Unfortunately for Frederick, a part of the Aragonese nobles of Sicily favoured King James, and both John of Procida and Ruggiero di Lauria, the heroes of the war of the Vespers, went over to the Angevins, and the latter completely defeated the Sicilian fleet off Cape Orlando.
Of Aragon, whose wife Constance was a daughter of Manfred, arrived in Sicily, and a Sicilian-Catalan fleet under the Calabrese admiral, Ruggiero di Lauria, completely destroyed that of Charles.
In the meanwhile Ruggiero di Lauria appeared before Naples and destroyed another Angevin fleet commanded by Charles's son, who was taken prisoner (May 1284).
The Genoese won a victory in the gulf of Alexandretta (1294); but on the other hand the Venetians under Ruggiero Morosini forced the Dardanelles and sacked the Genoese quarter of Galata.
Ruggiero Leoncavallo >>
(1250-1309), king of Naples and Sicily, son of Charles I., had been captured by Ruggiero di Lauria in the naval battle at Naples in 1284, and when his father died he was still a prisoner in the hands of Peter of Aragon.
Peter I., through his commander Ruggiero di Loria, defeated the French off the Faro; and from 1282 to 1713 Messina remained a possession of the Spanish royal house.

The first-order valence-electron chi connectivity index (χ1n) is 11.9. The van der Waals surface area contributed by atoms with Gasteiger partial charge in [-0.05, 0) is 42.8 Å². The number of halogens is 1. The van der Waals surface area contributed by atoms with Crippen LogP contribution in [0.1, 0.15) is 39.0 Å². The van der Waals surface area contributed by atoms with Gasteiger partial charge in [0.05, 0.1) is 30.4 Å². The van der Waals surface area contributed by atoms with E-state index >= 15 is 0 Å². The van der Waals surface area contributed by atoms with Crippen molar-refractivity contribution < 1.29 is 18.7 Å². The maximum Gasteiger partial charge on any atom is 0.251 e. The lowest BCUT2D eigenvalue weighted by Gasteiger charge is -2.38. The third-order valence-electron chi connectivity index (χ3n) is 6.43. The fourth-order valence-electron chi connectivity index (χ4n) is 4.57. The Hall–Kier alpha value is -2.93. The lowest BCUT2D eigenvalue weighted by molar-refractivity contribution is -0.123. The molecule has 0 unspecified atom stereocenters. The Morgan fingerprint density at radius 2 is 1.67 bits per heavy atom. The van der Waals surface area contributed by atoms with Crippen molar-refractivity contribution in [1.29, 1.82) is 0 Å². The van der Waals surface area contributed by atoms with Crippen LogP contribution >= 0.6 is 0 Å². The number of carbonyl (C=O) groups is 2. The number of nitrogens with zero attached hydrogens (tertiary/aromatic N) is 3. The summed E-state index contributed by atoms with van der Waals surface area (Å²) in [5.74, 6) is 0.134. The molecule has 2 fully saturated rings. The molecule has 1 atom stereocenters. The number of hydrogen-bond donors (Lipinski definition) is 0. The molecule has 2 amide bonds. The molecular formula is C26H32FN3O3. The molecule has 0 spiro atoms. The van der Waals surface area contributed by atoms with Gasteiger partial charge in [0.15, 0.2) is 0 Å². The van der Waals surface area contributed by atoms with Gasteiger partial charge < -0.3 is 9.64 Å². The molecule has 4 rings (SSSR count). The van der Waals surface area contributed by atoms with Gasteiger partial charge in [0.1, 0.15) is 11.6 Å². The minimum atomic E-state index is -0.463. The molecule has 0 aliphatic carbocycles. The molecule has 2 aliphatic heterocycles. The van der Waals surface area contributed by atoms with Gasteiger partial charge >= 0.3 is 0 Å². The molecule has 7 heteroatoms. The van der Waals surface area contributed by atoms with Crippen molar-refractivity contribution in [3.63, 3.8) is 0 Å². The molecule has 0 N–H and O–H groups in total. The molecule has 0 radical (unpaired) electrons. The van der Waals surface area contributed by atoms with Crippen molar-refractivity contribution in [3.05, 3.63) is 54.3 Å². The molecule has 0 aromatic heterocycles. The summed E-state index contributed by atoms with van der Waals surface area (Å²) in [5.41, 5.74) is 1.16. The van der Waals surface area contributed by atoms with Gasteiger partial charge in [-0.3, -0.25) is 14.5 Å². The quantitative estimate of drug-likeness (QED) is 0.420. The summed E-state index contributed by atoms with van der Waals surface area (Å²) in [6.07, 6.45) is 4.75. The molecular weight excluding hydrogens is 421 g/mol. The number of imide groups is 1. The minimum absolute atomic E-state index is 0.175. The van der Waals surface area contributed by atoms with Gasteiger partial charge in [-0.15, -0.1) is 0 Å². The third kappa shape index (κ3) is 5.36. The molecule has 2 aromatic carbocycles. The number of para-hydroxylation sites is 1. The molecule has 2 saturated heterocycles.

Ruggiero, Scavi di Stabia del 1749 al 1782 (Naples, 1881); J.
The castle was the birthplace of Ruggiero di Loria, the great Italian admiral of the 13th century.
The Sicilian fleet under Ruggiero di Lauria defeated that of the Angevins at Malta in 1283, and 1284 in the Bay of Naples, where the king's son, Charles the Lame, was captured.
On the 12th of January 1848 a revolution under the leadership of Ruggiero Settimo broke out at Palermo to the cry of " independence or the 1812 constitution," and by the end of February the whole island, with the exception of Messina, i was in the hands of the revolutionists.
The shore, moreover, according to the accurate studies of the engineer Michele Ruggiero, director of the excavations, was not altered by the causes adduced by Beule (p. 125), but by a simpler event.
In 1885, and represent the titular heads of the various dynasties which have reigned at Naples, beginning with Ruggiero the Norman (1130); followed by Frederick II.